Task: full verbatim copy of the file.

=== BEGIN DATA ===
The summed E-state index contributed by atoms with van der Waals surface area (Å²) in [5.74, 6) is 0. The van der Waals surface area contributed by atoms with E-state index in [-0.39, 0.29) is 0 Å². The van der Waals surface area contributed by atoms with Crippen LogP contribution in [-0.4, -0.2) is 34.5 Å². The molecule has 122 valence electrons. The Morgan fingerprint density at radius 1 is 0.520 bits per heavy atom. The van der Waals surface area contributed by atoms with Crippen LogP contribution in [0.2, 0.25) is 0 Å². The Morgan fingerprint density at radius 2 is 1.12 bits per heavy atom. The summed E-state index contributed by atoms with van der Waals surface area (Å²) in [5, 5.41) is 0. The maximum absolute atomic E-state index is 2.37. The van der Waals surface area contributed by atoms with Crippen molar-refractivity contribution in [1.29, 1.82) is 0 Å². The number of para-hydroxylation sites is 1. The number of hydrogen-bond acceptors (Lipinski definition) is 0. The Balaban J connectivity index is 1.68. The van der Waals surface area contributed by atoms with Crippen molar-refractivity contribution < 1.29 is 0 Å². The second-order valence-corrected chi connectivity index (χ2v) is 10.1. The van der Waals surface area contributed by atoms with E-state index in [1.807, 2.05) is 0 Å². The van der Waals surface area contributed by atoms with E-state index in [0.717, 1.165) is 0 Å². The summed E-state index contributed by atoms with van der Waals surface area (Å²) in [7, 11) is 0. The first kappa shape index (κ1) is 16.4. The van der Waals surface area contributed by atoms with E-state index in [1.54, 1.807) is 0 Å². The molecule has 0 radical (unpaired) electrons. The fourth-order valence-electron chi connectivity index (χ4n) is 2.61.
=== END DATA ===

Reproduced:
The summed E-state index contributed by atoms with van der Waals surface area (Å²) in [5.74, 6) is 0. The van der Waals surface area contributed by atoms with E-state index in [-0.39, 0.29) is 0 Å². The van der Waals surface area contributed by atoms with Crippen LogP contribution in [-0.4, -0.2) is 34.5 Å². The molecule has 122 valence electrons. The Morgan fingerprint density at radius 1 is 0.520 bits per heavy atom. The van der Waals surface area contributed by atoms with Crippen LogP contribution in [0.2, 0.25) is 0 Å². The Morgan fingerprint density at radius 2 is 1.12 bits per heavy atom. The summed E-state index contributed by atoms with van der Waals surface area (Å²) in [5, 5.41) is 0. The maximum absolute atomic E-state index is 2.37. The van der Waals surface area contributed by atoms with Crippen molar-refractivity contribution in [1.29, 1.82) is 0 Å². The number of para-hydroxylation sites is 1. The number of hydrogen-bond acceptors (Lipinski definition) is 0. The Balaban J connectivity index is 1.68. The van der Waals surface area contributed by atoms with Crippen molar-refractivity contribution < 1.29 is 0 Å². The second-order valence-corrected chi connectivity index (χ2v) is 10.1. The van der Waals surface area contributed by atoms with E-state index in [1.807, 2.05) is 0 Å². The van der Waals surface area contributed by atoms with E-state index in [0.717, 1.165) is 0 Å². The summed E-state index contributed by atoms with van der Waals surface area (Å²) in [7, 11) is 0. The first kappa shape index (κ1) is 16.4. The van der Waals surface area contributed by atoms with E-state index in [1.54, 1.807) is 0 Å². The molecule has 0 radical (unpaired) electrons. The fourth-order valence-electron chi connectivity index (χ4n) is 2.61.